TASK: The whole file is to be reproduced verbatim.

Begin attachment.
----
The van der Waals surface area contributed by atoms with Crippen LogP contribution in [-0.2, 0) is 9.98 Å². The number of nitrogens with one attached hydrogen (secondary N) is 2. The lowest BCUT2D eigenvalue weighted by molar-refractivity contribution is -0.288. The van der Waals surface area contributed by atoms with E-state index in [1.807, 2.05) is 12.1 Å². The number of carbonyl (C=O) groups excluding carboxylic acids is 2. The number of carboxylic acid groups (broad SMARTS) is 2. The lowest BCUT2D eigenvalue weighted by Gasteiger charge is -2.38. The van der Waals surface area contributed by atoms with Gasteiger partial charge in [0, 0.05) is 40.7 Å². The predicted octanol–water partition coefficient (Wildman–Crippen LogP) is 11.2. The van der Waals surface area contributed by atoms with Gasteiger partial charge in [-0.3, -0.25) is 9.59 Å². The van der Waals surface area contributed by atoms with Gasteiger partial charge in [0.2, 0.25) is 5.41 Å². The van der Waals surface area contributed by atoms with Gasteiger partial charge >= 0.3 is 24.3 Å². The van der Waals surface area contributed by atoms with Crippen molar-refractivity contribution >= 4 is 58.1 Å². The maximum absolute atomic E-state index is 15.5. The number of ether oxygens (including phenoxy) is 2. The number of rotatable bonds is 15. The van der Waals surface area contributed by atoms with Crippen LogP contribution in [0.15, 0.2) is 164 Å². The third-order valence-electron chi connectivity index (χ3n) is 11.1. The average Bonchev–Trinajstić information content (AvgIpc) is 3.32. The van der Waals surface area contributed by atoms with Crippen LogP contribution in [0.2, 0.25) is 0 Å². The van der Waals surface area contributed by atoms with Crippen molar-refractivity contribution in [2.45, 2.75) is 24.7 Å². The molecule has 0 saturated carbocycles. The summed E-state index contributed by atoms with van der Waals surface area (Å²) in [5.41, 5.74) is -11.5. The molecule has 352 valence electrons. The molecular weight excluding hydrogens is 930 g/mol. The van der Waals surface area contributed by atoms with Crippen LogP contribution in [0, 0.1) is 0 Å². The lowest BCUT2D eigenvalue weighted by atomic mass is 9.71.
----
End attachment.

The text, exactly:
The van der Waals surface area contributed by atoms with Crippen LogP contribution in [-0.2, 0) is 9.98 Å². The number of nitrogens with one attached hydrogen (secondary N) is 2. The lowest BCUT2D eigenvalue weighted by molar-refractivity contribution is -0.288. The van der Waals surface area contributed by atoms with E-state index in [1.807, 2.05) is 12.1 Å². The number of carbonyl (C=O) groups excluding carboxylic acids is 2. The number of carboxylic acid groups (broad SMARTS) is 2. The lowest BCUT2D eigenvalue weighted by Gasteiger charge is -2.38. The van der Waals surface area contributed by atoms with Gasteiger partial charge in [0, 0.05) is 40.7 Å². The predicted octanol–water partition coefficient (Wildman–Crippen LogP) is 11.2. The van der Waals surface area contributed by atoms with Gasteiger partial charge in [-0.3, -0.25) is 9.59 Å². The van der Waals surface area contributed by atoms with Gasteiger partial charge in [0.2, 0.25) is 5.41 Å². The van der Waals surface area contributed by atoms with Gasteiger partial charge >= 0.3 is 24.3 Å². The van der Waals surface area contributed by atoms with Crippen molar-refractivity contribution >= 4 is 58.1 Å². The maximum absolute atomic E-state index is 15.5. The number of ether oxygens (including phenoxy) is 2. The number of rotatable bonds is 15. The van der Waals surface area contributed by atoms with Crippen LogP contribution in [0.15, 0.2) is 164 Å². The third-order valence-electron chi connectivity index (χ3n) is 11.1. The average Bonchev–Trinajstić information content (AvgIpc) is 3.32. The van der Waals surface area contributed by atoms with Crippen LogP contribution in [0.2, 0.25) is 0 Å². The van der Waals surface area contributed by atoms with Crippen molar-refractivity contribution in [2.45, 2.75) is 24.7 Å². The molecule has 0 saturated carbocycles. The summed E-state index contributed by atoms with van der Waals surface area (Å²) in [5.41, 5.74) is -11.5. The molecule has 352 valence electrons. The molecular weight excluding hydrogens is 930 g/mol. The van der Waals surface area contributed by atoms with Crippen LogP contribution in [0, 0.1) is 0 Å². The lowest BCUT2D eigenvalue weighted by atomic mass is 9.71.